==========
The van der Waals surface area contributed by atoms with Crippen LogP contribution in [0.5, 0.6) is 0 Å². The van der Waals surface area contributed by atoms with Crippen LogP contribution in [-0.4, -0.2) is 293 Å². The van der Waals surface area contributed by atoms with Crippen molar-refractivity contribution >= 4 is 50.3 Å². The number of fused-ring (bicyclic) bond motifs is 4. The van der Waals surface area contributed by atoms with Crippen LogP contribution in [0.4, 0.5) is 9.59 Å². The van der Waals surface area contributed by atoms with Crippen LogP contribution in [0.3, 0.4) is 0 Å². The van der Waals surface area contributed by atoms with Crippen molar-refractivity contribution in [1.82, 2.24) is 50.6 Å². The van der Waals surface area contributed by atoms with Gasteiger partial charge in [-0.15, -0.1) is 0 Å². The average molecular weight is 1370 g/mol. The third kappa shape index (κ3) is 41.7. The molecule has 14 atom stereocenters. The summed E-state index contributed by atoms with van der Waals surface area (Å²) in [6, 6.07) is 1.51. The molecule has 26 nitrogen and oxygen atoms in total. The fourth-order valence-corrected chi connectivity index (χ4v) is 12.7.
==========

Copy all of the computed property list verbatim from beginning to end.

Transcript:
The van der Waals surface area contributed by atoms with Crippen LogP contribution in [0.5, 0.6) is 0 Å². The van der Waals surface area contributed by atoms with Crippen LogP contribution in [-0.4, -0.2) is 293 Å². The van der Waals surface area contributed by atoms with Crippen molar-refractivity contribution >= 4 is 50.3 Å². The number of fused-ring (bicyclic) bond motifs is 4. The van der Waals surface area contributed by atoms with Crippen LogP contribution in [0.4, 0.5) is 9.59 Å². The van der Waals surface area contributed by atoms with Crippen LogP contribution in [0.3, 0.4) is 0 Å². The van der Waals surface area contributed by atoms with Crippen molar-refractivity contribution in [1.82, 2.24) is 50.6 Å². The van der Waals surface area contributed by atoms with Gasteiger partial charge in [-0.15, -0.1) is 0 Å². The average molecular weight is 1370 g/mol. The third kappa shape index (κ3) is 41.7. The molecule has 14 atom stereocenters. The summed E-state index contributed by atoms with van der Waals surface area (Å²) in [6, 6.07) is 1.51. The molecule has 26 nitrogen and oxygen atoms in total. The fourth-order valence-corrected chi connectivity index (χ4v) is 12.7.